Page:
He has employed various programmatic themes over the thirteen years of New Ross, but one of his highlights was when they focussed on works for piano duet. ‘It was so spectacular visually having the two pianos there,’ he says. The performance of Bartók’s Sonata for Two Pianos and Percussion by Enrico Pace and Igor Roma with Roger Moffatt and Richard O’Donnell is one that has stayed with him and inspired him to want to learn the work.
One of the musicians making her debut at the festival this year is Clara Siegle, the daughter of Collins’ sister, the pianist and teacher Mary Siegle-Collins.
It was Mary, who now lives in Germany, who first began teaching Finghin at aged three. She also taught Clara, who is now nineteen and studying with the Finnish pianist Antti Siirala at the Hochschule für Musik und Theater in Munich. Clara will perform a programme of Clara and Robert Schumann and Brahms on Friday 27 September.
All four Collins siblings are deeply involved in music. Finghin’s elder brother Donagh is Chief Executive of the classical music agency Askonas Holt in London and his sister Dearbhla, as well as being Artistic Director of the Veronica Dunne International Singing Competition, has just been appointed Assistant Head of Music at London’s National Opera Studio.
There was nothing inevitable about the Collins’ musical involvement, however. Neither of their parents are musicians, but one by one the children all went to lessons at the Royal Irish Academy of Music. Initially they had no piano and Mary went next door to practise, but gradually their parents had to purchase more than one instrument. Finghin played violin for twelve years too. ‘My father must have scratched his head and said what is going on here?’
John O’Conor taught Collins from the age of six until he was 22. ‘John formed my entire musical language… my lyrical approach… the attention to melody… the whole idea of communicating with an audience….’ O’Conor also encouraged Collins’ musical independence. When working on a piece of music, the pianist would encourage his pupil to create his own interpretation around it.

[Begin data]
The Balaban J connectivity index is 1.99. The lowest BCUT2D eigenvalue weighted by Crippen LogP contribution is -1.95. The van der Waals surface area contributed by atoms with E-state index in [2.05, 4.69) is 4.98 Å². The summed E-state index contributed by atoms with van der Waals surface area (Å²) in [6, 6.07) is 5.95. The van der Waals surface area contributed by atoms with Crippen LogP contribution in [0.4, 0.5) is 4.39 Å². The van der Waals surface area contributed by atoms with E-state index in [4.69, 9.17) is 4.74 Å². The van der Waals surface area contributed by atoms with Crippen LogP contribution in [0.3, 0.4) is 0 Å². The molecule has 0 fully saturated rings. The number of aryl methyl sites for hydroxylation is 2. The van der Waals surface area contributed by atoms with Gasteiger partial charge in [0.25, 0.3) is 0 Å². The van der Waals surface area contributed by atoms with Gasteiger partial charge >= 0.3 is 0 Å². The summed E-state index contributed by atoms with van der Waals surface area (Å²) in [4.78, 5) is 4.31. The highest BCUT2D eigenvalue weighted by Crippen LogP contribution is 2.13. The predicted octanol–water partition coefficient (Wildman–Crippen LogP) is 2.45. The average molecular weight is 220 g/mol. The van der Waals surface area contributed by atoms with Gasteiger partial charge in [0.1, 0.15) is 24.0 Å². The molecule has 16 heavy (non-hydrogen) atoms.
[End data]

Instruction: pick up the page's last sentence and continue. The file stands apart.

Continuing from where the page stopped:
He would say ‘Go home and write a story or a poem… I don’t need to see it… Nobody needs to read it’ … but it’s really useful for developing artists because it brings you into the character of the music, the mood of the music, what state of mind the composer is in. It focuses the performance. … When I was 22, preparing for the Clara Haskil competition, I wrote a poem in German, note by note, for one of the Brahms’ late intermezzos which I was playing in the first round, and it really helped me to perform the piece.
Among the other pianists performing at this year’s festival are Daria van den Bercken who is going to perform Bach’s Brandenburg Concerto No. 5, an early keyboard concerto, and Maurizio Baglini who will perform a programme of Scarlatti, Paganini/Liszt and Schumann. Matan Porat is going to perform a late-night programme called Lux, which explores the idea of light, from dusk to dawn, and features music spanning twelve centuries, and Barry Douglas will perform the Sextet by Penderecki, a composer with whom he is strongly associated, with Elina Vähälä (violin), Bruno Pasquier (viola), Henri Demarquette (cello), John Finucane (clarinet) and Frank Lloyd (horn).
For Collins, Douglas’ playing is ‘individual, it’s definite… it’s his interpretation… and that’s what you want in a musician. It’s personal to him… you kind of feel when he is playing that this is what it is… it couldn’t be any other way.’
And yet, for audiences, Collins doesn’t believe that you necessarily need to know the music to enjoy it.
I think if you don’t know the music quite as well you can enjoy it more … That’s why I enjoy listening to string quartets, opera and lots of other different instrumentation because I don’t know the music as well. I’m never going to perform it so I can just enjoy it. I think, obviously, some basic music education is helpful in the enjoyment of music, but I don’t think you have to know the pieces or the structure or the actual music to be moved by it. I think the opposite. I think you can be moved by a piece you’ve never heard before, simply because of its beauty.
The New Ross Piano Festival takes place on 25–29 September in New Ross, Co. Wexford. Visit www.newrosspianofestival.com. Finghin Collins will also perform at the Westport Festival of Chamber Music which takes place this weekend, 13–15 September. Visit www.westportchambermusic.ie.
Published on 12 September 2019